I occasionally record screencasts for work — some of these are used for the website as demos/training material, and sometimes they're used internally by our various technical teams. When I record, I use OBS Studio, which works brilliantly.
However, since the last time I recorded, I've upgrade my operating system, as well as switched over to Wayland, and I discovered after doing a recording session that my audio was super choppy.
This is how I fixed it.
I use terminal-based programs a lot.
It should be obvious to anyone following my blog that I use editors in the vim family. But there are a slew of other tools I use from the CLI: docker, phpunit, phpcs, psalm, pandoc, ssh, ngrok, and more. Often, I'll be editing a file, and need to run another program, and reference what I'm editing: running unit tests, linters, or static analysis often fall in this category.
Sure, I could use a tabbed terminal, but then I can't have the results of running the program right next to the editor. So for this, I use a terminal multiplexer; specifically, I use tmux.
Being a fan of Markdown and text formats in general, but living and working in a society where other formats are more often used, it's convenient to be able to convert my files to formats others can use.
And there's really only one tool for that: Pandoc.
I'm a huge fan of Markdown. There's something elegant in using textual sigils to provide contextual information. I've used it for taking notes, creating RSS feed content, producing my blog, and even in emails (I soooo wish there were a way to convert markdown within Outlook for the web and GMail!)
So it should come as no surprise that I use a variety of tools to help me when writing markdown in (n)vim.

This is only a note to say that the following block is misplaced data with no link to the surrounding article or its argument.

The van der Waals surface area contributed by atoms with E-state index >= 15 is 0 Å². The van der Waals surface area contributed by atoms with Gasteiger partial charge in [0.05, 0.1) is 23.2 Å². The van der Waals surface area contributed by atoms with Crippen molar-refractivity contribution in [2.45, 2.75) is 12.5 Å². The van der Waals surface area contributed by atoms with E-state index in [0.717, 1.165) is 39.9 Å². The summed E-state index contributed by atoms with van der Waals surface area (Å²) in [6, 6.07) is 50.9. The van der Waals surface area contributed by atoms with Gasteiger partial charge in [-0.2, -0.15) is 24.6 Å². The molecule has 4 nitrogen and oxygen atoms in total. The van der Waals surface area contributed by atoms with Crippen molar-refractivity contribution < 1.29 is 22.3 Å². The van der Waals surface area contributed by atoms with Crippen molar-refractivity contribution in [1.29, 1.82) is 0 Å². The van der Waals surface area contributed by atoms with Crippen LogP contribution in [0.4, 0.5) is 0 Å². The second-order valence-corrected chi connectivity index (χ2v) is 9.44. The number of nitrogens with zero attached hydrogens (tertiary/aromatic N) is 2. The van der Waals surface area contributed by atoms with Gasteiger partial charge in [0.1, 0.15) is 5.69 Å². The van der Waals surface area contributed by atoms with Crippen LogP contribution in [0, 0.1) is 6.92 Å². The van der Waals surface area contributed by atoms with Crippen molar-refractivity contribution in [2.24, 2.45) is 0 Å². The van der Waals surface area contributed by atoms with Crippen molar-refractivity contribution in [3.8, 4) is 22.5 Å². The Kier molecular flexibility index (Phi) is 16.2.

Because I've spent most of my professional life coding, I've also spent a lot of time using source control. I've been using specifically git for many years (even pre-dating the Zend Framework migration from Subversion). While I typically use a terminal multiplexer (for me, that's tmux; for others, that might be screen), and can move to another pane or create one quickly in order to run source control commands, doing so interrupts flow.
That's where vim-fugitive comes into play.
I've used vim and variants since 2001. In 2019, a friend introduced me to coc.nvim, which turned out to be my initial gateway to nvim, which I adopted a year or two later.
I've blogged about vim a number of times. I've been using vim or its descendents for 22 years now; I switched to neovim a few years back, but it's compatible with the existing vim ecosystem. (The primary differences, to my mind, are that it has a more optimized engine which is more performant, and that you can now configure and extend it using Lua if you want. Otherwise... it's just vim.)
I used to "collect" plugins, but at this point, particularly since switching over to neovim, I've reduced my plugins quite a bit, to only those I use on a regular basis.
So, I figured today, I'd start a mini-series as part of my Advent 2023 blogging, on some of my most used plugins.
Today's plugin: vim-surround.
I've mentioned a few times over the course of this 2023 Advent series that the longer I'm in the tech field, the more I appreciate and favor simple solutions. I was reminded of this yesterday when I read this article on return types in Laravel controllers by Joel Clermont.